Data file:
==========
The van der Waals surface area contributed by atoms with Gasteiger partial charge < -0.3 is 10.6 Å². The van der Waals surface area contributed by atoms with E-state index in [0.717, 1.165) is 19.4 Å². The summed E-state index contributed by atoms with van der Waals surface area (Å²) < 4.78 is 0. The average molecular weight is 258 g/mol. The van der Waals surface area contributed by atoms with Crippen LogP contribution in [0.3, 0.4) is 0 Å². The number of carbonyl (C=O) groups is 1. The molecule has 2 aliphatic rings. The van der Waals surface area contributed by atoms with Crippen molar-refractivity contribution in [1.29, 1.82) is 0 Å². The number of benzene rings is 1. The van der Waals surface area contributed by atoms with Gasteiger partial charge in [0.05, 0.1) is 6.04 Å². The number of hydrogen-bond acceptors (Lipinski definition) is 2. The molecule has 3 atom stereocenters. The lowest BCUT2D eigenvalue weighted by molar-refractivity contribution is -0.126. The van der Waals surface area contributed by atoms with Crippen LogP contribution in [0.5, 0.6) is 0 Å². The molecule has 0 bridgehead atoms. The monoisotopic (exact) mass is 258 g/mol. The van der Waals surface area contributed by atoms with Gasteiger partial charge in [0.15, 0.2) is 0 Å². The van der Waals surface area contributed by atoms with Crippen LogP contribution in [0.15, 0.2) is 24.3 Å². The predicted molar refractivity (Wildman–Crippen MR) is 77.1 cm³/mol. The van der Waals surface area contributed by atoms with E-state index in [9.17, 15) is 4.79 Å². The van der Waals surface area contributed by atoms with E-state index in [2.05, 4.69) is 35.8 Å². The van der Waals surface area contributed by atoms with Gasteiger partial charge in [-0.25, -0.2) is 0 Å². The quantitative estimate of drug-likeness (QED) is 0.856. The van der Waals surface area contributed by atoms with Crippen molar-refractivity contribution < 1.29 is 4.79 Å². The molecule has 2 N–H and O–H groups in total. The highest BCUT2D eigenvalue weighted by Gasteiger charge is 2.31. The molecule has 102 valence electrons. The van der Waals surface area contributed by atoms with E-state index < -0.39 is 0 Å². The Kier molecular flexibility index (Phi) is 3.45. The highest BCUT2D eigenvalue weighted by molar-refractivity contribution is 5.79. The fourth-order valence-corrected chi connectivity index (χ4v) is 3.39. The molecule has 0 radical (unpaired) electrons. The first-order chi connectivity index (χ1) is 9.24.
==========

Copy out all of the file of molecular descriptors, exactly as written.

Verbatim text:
The van der Waals surface area contributed by atoms with Gasteiger partial charge < -0.3 is 10.6 Å². The van der Waals surface area contributed by atoms with E-state index in [0.717, 1.165) is 19.4 Å². The summed E-state index contributed by atoms with van der Waals surface area (Å²) < 4.78 is 0. The average molecular weight is 258 g/mol. The van der Waals surface area contributed by atoms with Crippen LogP contribution in [0.3, 0.4) is 0 Å². The number of carbonyl (C=O) groups is 1. The molecule has 2 aliphatic rings. The van der Waals surface area contributed by atoms with Crippen molar-refractivity contribution in [1.29, 1.82) is 0 Å². The number of benzene rings is 1. The van der Waals surface area contributed by atoms with Gasteiger partial charge in [0.05, 0.1) is 6.04 Å². The number of hydrogen-bond acceptors (Lipinski definition) is 2. The molecule has 3 atom stereocenters. The lowest BCUT2D eigenvalue weighted by molar-refractivity contribution is -0.126. The van der Waals surface area contributed by atoms with Crippen LogP contribution in [0.5, 0.6) is 0 Å². The molecule has 0 bridgehead atoms. The monoisotopic (exact) mass is 258 g/mol. The van der Waals surface area contributed by atoms with Gasteiger partial charge in [0.15, 0.2) is 0 Å². The van der Waals surface area contributed by atoms with Crippen LogP contribution in [0.15, 0.2) is 24.3 Å². The predicted molar refractivity (Wildman–Crippen MR) is 77.1 cm³/mol. The van der Waals surface area contributed by atoms with E-state index in [9.17, 15) is 4.79 Å². The van der Waals surface area contributed by atoms with E-state index in [2.05, 4.69) is 35.8 Å². The van der Waals surface area contributed by atoms with Gasteiger partial charge in [-0.25, -0.2) is 0 Å². The quantitative estimate of drug-likeness (QED) is 0.856. The van der Waals surface area contributed by atoms with Crippen molar-refractivity contribution < 1.29 is 4.79 Å². The molecule has 2 N–H and O–H groups in total. The highest BCUT2D eigenvalue weighted by Gasteiger charge is 2.31. The molecule has 102 valence electrons. The van der Waals surface area contributed by atoms with E-state index < -0.39 is 0 Å². The Kier molecular flexibility index (Phi) is 3.45. The highest BCUT2D eigenvalue weighted by molar-refractivity contribution is 5.79. The fourth-order valence-corrected chi connectivity index (χ4v) is 3.39. The molecule has 0 radical (unpaired) electrons. The first-order chi connectivity index (χ1) is 9.24.